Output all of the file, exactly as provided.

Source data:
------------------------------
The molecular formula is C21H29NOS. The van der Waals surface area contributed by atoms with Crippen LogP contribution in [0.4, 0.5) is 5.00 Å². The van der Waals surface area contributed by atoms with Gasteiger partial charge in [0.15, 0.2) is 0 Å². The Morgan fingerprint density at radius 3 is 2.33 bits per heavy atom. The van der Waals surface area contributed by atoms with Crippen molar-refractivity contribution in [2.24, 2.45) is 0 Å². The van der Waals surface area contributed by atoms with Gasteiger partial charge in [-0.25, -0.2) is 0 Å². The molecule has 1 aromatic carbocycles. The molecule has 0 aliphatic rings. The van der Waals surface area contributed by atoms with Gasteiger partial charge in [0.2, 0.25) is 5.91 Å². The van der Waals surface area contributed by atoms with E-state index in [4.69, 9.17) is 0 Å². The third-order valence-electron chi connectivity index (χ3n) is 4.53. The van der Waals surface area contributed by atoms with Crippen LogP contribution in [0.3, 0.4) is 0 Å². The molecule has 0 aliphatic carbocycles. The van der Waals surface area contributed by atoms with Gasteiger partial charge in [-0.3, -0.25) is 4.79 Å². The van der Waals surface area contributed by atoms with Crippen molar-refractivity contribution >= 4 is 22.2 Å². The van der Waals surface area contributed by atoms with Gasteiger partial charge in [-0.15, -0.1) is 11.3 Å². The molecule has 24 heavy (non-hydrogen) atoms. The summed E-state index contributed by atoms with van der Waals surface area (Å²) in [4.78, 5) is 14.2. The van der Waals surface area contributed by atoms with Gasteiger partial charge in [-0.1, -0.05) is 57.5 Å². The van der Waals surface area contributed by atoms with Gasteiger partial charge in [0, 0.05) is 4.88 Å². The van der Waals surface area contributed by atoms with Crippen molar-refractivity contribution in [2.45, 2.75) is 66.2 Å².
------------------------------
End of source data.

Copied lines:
The molecular formula is C21H29NOS. The van der Waals surface area contributed by atoms with Crippen LogP contribution in [0.4, 0.5) is 5.00 Å². The van der Waals surface area contributed by atoms with Gasteiger partial charge in [0.15, 0.2) is 0 Å². The Morgan fingerprint density at radius 3 is 2.33 bits per heavy atom. The van der Waals surface area contributed by atoms with Crippen molar-refractivity contribution in [2.24, 2.45) is 0 Å². The van der Waals surface area contributed by atoms with Gasteiger partial charge in [-0.25, -0.2) is 0 Å². The molecule has 1 aromatic carbocycles. The molecule has 0 aliphatic rings. The van der Waals surface area contributed by atoms with Gasteiger partial charge in [0.2, 0.25) is 5.91 Å². The van der Waals surface area contributed by atoms with E-state index in [4.69, 9.17) is 0 Å². The third-order valence-electron chi connectivity index (χ3n) is 4.53. The van der Waals surface area contributed by atoms with Crippen LogP contribution in [0.3, 0.4) is 0 Å². The molecule has 0 aliphatic carbocycles. The van der Waals surface area contributed by atoms with Gasteiger partial charge in [-0.3, -0.25) is 4.79 Å². The van der Waals surface area contributed by atoms with Crippen molar-refractivity contribution >= 4 is 22.2 Å². The van der Waals surface area contributed by atoms with Gasteiger partial charge in [-0.15, -0.1) is 11.3 Å². The molecule has 24 heavy (non-hydrogen) atoms. The summed E-state index contributed by atoms with van der Waals surface area (Å²) in [4.78, 5) is 14.2. The van der Waals surface area contributed by atoms with Gasteiger partial charge in [-0.1, -0.05) is 57.5 Å². The van der Waals surface area contributed by atoms with Gasteiger partial charge in [0, 0.05) is 4.88 Å². The van der Waals surface area contributed by atoms with Crippen molar-refractivity contribution in [2.45, 2.75) is 66.2 Å².